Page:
I Just Inherited a House…Now What?

The devastation of losing a loved one can oftentimes be amplified by the additional stress and responsibility of inheriting their home.

According to the Center of Wealth and Philanthropy at Boston College, baby boomers are predicted to inherit around $27 trillion over the next forty years—a majority of that inheritance being their parents’ homes (source).

While our loved ones surely intend no furthered heartache, inheriting property can become a major liability that results in unforeseen expenses, responsibilities and even family conflict.

What Are My Responsibilities?

If you recently inherited property, chances are you are feeling overwhelmed—and rightfully so. There is a long list of legalities and financial liabilities to consider. So where do you start?

Generally, inherited property must go through probate. This means you are responsible for paying any final expenses left on the home, filing taxes on behalf of the previous owner as well as going through your loved one’s assets.

Probate is a notoriously pricey and time-consuming legal process. In the state of , probate takes a minimum of six months and costs at least $2,000. To make matters worse, this process tends to take place during a time of grieving.

What Are My Options?

If you recently inherited a home, you have three options to choose from:

1. Move in.

For some, moving in may be the most appealing option. The inherited house may be larger than the heir’s current home, in a better location or hold more sentimental value. Choosing to move in, however, can also lead to pricey maintenance expenses and could even result in an increase in property taxes. A stepped-up value, which is the readjustment of property value for tax purposes (source), can significantly increase the current rate on the home. Additionally, the previous owner may have had a senior citizen property tax break that dissolves with new ownership.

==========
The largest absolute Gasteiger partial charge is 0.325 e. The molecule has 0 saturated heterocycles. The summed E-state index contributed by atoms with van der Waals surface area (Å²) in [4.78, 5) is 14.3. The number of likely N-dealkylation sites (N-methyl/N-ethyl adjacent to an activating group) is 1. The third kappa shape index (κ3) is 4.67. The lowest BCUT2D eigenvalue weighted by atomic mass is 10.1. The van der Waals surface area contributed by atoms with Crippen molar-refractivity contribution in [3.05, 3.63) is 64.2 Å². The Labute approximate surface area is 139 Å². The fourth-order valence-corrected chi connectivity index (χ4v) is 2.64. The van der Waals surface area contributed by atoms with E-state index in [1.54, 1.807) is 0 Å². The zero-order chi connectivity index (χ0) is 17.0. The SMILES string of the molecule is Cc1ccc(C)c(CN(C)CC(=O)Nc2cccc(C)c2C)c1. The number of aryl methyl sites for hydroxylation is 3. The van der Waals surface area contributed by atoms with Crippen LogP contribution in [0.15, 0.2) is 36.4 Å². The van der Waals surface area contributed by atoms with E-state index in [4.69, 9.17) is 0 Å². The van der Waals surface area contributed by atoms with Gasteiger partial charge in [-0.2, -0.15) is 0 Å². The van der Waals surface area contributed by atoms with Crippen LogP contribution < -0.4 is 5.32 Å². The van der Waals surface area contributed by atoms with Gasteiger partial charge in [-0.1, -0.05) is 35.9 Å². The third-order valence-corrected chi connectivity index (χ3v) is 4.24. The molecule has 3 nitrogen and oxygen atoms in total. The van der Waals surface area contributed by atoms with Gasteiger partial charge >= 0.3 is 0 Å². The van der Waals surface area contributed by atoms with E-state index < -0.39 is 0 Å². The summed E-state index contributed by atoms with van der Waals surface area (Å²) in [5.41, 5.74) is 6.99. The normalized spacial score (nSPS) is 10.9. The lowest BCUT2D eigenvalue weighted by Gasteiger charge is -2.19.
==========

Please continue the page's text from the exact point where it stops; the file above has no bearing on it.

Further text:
2. Rent. 

You may decide that renting is the best option for keeping the family home without sacrificing your own. While this is a popular choice among heirs, this decision also comes with many additional, long-term responsibilities. Renting a home necessitates that you purchase a landlord insurance policy. This coverage protects personal property, structure, medical and legal liability. Unfortunately, you won’t qualify for a capital gains exclusion if you choose to rent, because the home isn’t your primary residence.

3. Sell.

You and your family may come to the difficult conclusion that the home simply isn’t worth the exhaustion of resources. Selling a home is a consuming process as well, however. Typically, the selling process takes a minimum of three months and requires a contractor, lawyer and realtor. Selling your inherited property still costs money and time.

How to Make the Right Decision

Not sure how to make the best decision regarding your new inheritance? Here are a few helpful tips:

  • Consider Your Resources

Do you have the money and the time to dedicate to this new home? If so, is it worth the commitment? Sometimes, heirs are left with mortgage payments or are forced to refinance. Additionally, if the home is in poor condition or in a bad location, the cost may not outweigh the personal value.

  • Keep Taxes in Mind

Chances are, your taxes will become much more complicated and require a professional to guide you through this process. Adding a mortgage and insurance on top of taxes can quickly become too much to handle.

  • Do a Thorough Check of the Property

A well-maintained home may still reveal potential risks and upkeep concerns. Make sure you have a full understanding of your impending financial commitments.

  • Examine the Mortgage

Was the house paid for yet? Did the previous owners take out a reverse mortgage? You may only undertake your loved one’s mortgage if you decide to move in; whereas if you choose to rent, you may be required to refinance in your name.

  • Discuss Options with Your Family

If you have relatives who will be affected by your decision in any way, make sure to include them in your plans. Unfortunately, family conflict is a common result of property inheritance.

  • Seek a Local Expert for Guidance

…and if you’re in the Valley, there’s no better expert to talk to than Fair Property Buyers. We understand how overwhelming inheriting a home can be. That’s why we offer free consultations to provide the information you need to make the right decision.

If selling is in your family’s best interest, Fair Property Buyers makes it easy. In fact, if you choose to sell with us you won’t need a contractor, realtor or a lawyer. We buy homes in any condition at any time.

Losing a loved one is truly devastating. Don’t let unnecessary stress take over your life; call Fair Property Buyers today for honest guidance.

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